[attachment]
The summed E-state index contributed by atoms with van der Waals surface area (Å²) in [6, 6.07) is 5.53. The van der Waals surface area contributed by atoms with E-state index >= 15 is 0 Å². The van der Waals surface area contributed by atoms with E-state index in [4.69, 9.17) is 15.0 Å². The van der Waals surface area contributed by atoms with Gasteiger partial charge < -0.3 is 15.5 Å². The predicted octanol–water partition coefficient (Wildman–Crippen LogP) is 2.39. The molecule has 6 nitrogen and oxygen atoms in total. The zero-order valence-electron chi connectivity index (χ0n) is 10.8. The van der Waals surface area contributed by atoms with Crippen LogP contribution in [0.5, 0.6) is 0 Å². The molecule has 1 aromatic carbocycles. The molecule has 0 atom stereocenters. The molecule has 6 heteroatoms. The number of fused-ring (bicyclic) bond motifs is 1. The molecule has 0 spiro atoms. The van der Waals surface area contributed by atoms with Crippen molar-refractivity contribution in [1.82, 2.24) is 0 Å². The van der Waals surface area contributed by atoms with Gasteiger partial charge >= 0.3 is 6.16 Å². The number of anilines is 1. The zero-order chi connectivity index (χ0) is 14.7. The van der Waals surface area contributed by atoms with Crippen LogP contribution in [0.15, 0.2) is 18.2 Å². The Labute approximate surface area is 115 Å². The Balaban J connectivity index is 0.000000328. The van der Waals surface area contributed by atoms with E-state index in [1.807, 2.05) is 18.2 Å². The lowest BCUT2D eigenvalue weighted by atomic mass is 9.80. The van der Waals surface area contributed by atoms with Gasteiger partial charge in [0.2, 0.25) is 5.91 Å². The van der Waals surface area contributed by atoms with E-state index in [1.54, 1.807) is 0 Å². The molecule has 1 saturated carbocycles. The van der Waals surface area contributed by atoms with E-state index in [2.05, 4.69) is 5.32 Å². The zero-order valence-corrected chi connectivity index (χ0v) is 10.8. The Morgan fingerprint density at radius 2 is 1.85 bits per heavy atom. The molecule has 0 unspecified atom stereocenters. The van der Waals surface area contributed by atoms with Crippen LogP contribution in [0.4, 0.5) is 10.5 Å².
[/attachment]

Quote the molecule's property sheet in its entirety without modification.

The summed E-state index contributed by atoms with van der Waals surface area (Å²) in [6, 6.07) is 5.53. The van der Waals surface area contributed by atoms with E-state index >= 15 is 0 Å². The van der Waals surface area contributed by atoms with E-state index in [4.69, 9.17) is 15.0 Å². The van der Waals surface area contributed by atoms with Gasteiger partial charge < -0.3 is 15.5 Å². The predicted octanol–water partition coefficient (Wildman–Crippen LogP) is 2.39. The molecule has 6 nitrogen and oxygen atoms in total. The zero-order valence-electron chi connectivity index (χ0n) is 10.8. The van der Waals surface area contributed by atoms with Crippen LogP contribution in [0.5, 0.6) is 0 Å². The molecule has 1 aromatic carbocycles. The molecule has 0 atom stereocenters. The molecule has 6 heteroatoms. The number of fused-ring (bicyclic) bond motifs is 1. The molecule has 0 spiro atoms. The van der Waals surface area contributed by atoms with Crippen molar-refractivity contribution in [1.82, 2.24) is 0 Å². The van der Waals surface area contributed by atoms with Gasteiger partial charge >= 0.3 is 6.16 Å². The number of anilines is 1. The zero-order chi connectivity index (χ0) is 14.7. The van der Waals surface area contributed by atoms with Crippen LogP contribution in [0.15, 0.2) is 18.2 Å². The Labute approximate surface area is 115 Å². The Balaban J connectivity index is 0.000000328. The van der Waals surface area contributed by atoms with E-state index in [1.807, 2.05) is 18.2 Å². The lowest BCUT2D eigenvalue weighted by atomic mass is 9.80. The van der Waals surface area contributed by atoms with Gasteiger partial charge in [0.2, 0.25) is 5.91 Å². The van der Waals surface area contributed by atoms with E-state index in [1.54, 1.807) is 0 Å². The molecule has 1 saturated carbocycles. The van der Waals surface area contributed by atoms with E-state index in [2.05, 4.69) is 5.32 Å². The zero-order valence-corrected chi connectivity index (χ0v) is 10.8. The Morgan fingerprint density at radius 2 is 1.85 bits per heavy atom. The molecule has 0 unspecified atom stereocenters. The van der Waals surface area contributed by atoms with Crippen LogP contribution in [0.4, 0.5) is 10.5 Å².